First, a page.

Imagine a Cubs bullpen without Wade Davis, working under the bright lights of the World Series, trying to contain an explosive Houston Astros offense with the roof closed at Minute Maid Park.

That’s a scary Halloween thought for a manager who got second-guessed throughout October, a front office philosophically opposed to big-money, long-term contracts for closers and a fan base that now expects to be watching playoff baseball every year at Wrigley Field.

But the Cubs can’t be the team they envision — winning between 88 and 100-plus games every season for the foreseeable future and putting another World Series flag next to the iconic center-field scoreboard — without Davis or another elite ninth-inning pitcher.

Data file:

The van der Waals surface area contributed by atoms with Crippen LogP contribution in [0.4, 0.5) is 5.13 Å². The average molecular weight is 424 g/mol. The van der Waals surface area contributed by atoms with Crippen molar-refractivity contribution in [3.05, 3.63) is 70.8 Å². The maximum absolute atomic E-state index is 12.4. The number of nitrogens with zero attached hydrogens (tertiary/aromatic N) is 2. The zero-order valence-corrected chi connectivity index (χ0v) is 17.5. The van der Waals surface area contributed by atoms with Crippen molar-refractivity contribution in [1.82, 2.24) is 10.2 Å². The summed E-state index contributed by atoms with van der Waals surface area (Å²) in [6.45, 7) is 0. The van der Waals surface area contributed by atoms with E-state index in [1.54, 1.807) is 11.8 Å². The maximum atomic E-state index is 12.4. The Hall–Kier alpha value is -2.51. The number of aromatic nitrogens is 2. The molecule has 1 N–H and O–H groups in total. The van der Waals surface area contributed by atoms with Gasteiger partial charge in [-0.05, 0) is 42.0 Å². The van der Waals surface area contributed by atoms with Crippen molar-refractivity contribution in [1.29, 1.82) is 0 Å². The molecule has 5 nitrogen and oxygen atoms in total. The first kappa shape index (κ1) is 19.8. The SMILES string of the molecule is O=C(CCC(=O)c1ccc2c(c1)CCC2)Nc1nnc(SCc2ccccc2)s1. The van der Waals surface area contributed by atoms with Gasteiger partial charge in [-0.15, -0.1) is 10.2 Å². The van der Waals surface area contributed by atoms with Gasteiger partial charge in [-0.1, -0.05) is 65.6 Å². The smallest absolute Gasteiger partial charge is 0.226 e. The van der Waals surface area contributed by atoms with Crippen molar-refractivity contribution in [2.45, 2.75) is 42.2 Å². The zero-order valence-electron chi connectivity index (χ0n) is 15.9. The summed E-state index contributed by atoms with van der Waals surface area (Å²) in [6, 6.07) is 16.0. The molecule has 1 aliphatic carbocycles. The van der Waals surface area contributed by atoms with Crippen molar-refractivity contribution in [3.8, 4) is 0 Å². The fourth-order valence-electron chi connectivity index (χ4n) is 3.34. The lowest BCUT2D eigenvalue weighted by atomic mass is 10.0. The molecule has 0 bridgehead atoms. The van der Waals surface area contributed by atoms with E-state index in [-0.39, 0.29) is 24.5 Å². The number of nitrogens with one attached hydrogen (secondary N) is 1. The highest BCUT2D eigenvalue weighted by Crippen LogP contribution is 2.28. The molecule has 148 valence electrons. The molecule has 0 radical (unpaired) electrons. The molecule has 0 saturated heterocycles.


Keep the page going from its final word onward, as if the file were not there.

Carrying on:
“He’s got huge balls,” Cubs president Theo Epstein said. “No moment’s too big for him.”

Davis — who seemed to purposely avoid talking about The Streak when he set a franchise record by converting his first 32 save chances in a Cubs uniform — is about as low-maintenance and drama-free as an All-Star closer gets.

You might not remember any of those regular-season saves or his Wrigley Field warm-up music (Dr. Dre’s “Ackrite”). But Davis made a lasting playoff impression with his epic elimination-game save against the Washington Nationals (seven outs, 44 pitches) and gutsy Game 4 performance in the National League Championship Series (six outs, 48 pitches).

“He wants the ball,” Epstein said. “And he can get good hitters out, because he’s got stuff that when he executes it, it’s just about impossible to square up.”